Why are new schools being opened on temporary sites, sometimes before planning permission for their permanent homes has been given, and with the prospect of years of uncertainty over their long-term location?
The thought occurred again recently after I surveyed the government’s record on its controversial free schools policy, which sees new institutions opened outside of the auspices of local authorities.
Although free school supporters trumpet slightly higher exam results – among those which remain open – than for other state-funded schools, the reality has been that the policy has had varying impacts on the ground, with problems over planning a consistent theme for a minority.
Last year, it was announced that one of the earlier institutions to have opened under the free schools policy – Southwark free school in Peckham, south London – was to close having failed to attract sufficient pupils. It had never moved to a permanent home following planning delays.
Another school, Paxton academy, in Croydon south London, has operated from temporary buildings – again, portable huts – since 2014, with a permanent home only now looking in the offing after the government overturned the local authority’s refusal of its planning application for its chosen long-term site.
Parkfield free school, in Dorset, which opened in 2013, was originally planned to open in central Bournemouth but ended up moving into permanent buildings next to the town’s airport last year, after spending four years in a temporary site.
A school on which I reported back in 2016, the International Academy of Greenwich, opened that year in temporary buildings, with the intention being that it moved to a permanent site – next to a flood plain for which it had yet to gain planning permission – in September 2018. This has yet to happen, although the home is supposed still to be built there.
I also covered the case of a free school, St Anthony’s in Gloucestershire, which seems to have operated for years in buildings about which an independent report had raised safety concerns, and with the prospect of moving to a permanent site on the table for a while, only to fall through. The government shut it after five years of operation in July.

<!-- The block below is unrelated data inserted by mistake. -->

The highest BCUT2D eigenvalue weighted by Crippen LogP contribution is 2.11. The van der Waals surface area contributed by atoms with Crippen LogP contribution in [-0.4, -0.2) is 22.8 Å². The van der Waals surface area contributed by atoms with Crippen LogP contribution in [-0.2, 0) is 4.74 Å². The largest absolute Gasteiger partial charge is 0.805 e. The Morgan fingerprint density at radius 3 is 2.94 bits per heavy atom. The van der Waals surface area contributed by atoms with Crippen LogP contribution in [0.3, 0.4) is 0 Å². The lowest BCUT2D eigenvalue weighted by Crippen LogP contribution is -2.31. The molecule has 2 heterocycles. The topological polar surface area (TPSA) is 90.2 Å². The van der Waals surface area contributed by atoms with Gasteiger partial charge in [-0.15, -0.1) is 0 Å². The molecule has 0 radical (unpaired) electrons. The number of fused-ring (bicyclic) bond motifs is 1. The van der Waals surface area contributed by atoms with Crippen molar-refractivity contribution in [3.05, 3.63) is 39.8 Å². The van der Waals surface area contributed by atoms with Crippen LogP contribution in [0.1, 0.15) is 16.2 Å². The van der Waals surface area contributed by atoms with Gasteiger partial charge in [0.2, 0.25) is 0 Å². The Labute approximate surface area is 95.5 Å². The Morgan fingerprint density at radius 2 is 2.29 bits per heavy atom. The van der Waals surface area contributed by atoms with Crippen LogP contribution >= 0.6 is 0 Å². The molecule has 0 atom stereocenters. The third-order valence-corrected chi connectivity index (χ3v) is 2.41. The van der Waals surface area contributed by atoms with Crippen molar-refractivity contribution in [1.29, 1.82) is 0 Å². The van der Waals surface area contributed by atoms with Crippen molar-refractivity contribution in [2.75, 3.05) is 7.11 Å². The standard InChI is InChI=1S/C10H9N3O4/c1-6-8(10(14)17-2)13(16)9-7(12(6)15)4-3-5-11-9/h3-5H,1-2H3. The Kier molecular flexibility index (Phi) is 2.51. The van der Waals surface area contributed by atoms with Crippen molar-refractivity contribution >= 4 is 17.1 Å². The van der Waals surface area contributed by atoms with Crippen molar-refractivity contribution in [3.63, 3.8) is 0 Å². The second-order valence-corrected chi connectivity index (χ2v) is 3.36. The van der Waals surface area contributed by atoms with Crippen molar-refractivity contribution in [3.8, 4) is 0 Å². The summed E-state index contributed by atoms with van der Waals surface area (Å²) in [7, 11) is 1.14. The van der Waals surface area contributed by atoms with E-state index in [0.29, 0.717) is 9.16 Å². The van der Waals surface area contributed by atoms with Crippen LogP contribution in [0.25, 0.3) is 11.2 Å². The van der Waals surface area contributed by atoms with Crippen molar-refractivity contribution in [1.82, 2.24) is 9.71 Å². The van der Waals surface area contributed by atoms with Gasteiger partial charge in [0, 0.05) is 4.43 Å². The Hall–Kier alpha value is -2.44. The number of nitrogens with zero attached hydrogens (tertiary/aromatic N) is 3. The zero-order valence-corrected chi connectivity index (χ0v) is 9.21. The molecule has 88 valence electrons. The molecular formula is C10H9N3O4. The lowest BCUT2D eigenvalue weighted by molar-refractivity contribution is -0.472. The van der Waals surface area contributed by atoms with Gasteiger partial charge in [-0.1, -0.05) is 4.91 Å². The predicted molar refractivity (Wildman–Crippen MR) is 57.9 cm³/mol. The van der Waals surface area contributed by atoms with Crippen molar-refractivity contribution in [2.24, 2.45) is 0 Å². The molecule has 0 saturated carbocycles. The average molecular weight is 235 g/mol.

Meanwhile, in February a school in Brentford, west London, run by the Floreat chain announced plans to close having faced “insurmountable challenges” in temporary accommodation, and with, at the time of its proposed closure,“no certainty” over when its proposed new home would become available.
In December 2016, it was revealed that children at more than 100 free schools were being educated in temporary buildings.
At the start of this term, I was astonished to learn that a secondary free school which opened two years ago, Canary Wharf College Crossharbour in Tower Hamlets, east London, was still mentioning, on its website, “long term” plans for a permanent site.
Meanwhile, an “all-through” school which opened in 2016, One Degree Academy in Enfield, north London, states on its website that it is now delighted to have “secured our new permanent home”, but that this will not open for another three years, subject to detailed planning permission.
For both of these schools, the fact that they have had to operate on small temporary sites mean that they have been educating, for years, a tiny fraction of the number of pupils a normal secondary or “all through” school would cater for.
Unique to free schools?
I survey the above case studies – and this list is far from exhaustive – and wonder how we get into a situation whereby schools can be set up, and opened, with a key aspect of their long-term futures undecided upon.
Free schools are relatively new, having been launched at the start of the coalition government, with the first institutions opened in 2011.
Did similar chaotic stories abound in the years before that, with new institutions being opened by local authorities? Well, in 13 years as an education reporter up to 2010, I cannot recall a single case of a school proposal having had similar problems to those documented above.
Of course, that may be in part because creating new schools as a major policy option is a relatively new aspect of education planning.
In recent years rising pupil numbers have indeed created a demand for more school places. But it is only with the advent of free schools that the response of policymakers has been to open many new institutions, rather than, for example, to concentrate on adding extra classes to existing schools.
More than 300 mainstream free schools have been opened since 2011, with Theresa May having promised last year to open 100 new frees a year.
Has this been too hasty? Well, the problematic stories charted above, where parents and pupils have endured years of uncertainty, suggest that serious questions should be asked of this policy.
Warwick Mansell is a freelance education journalist who runs the Education Uncovered website.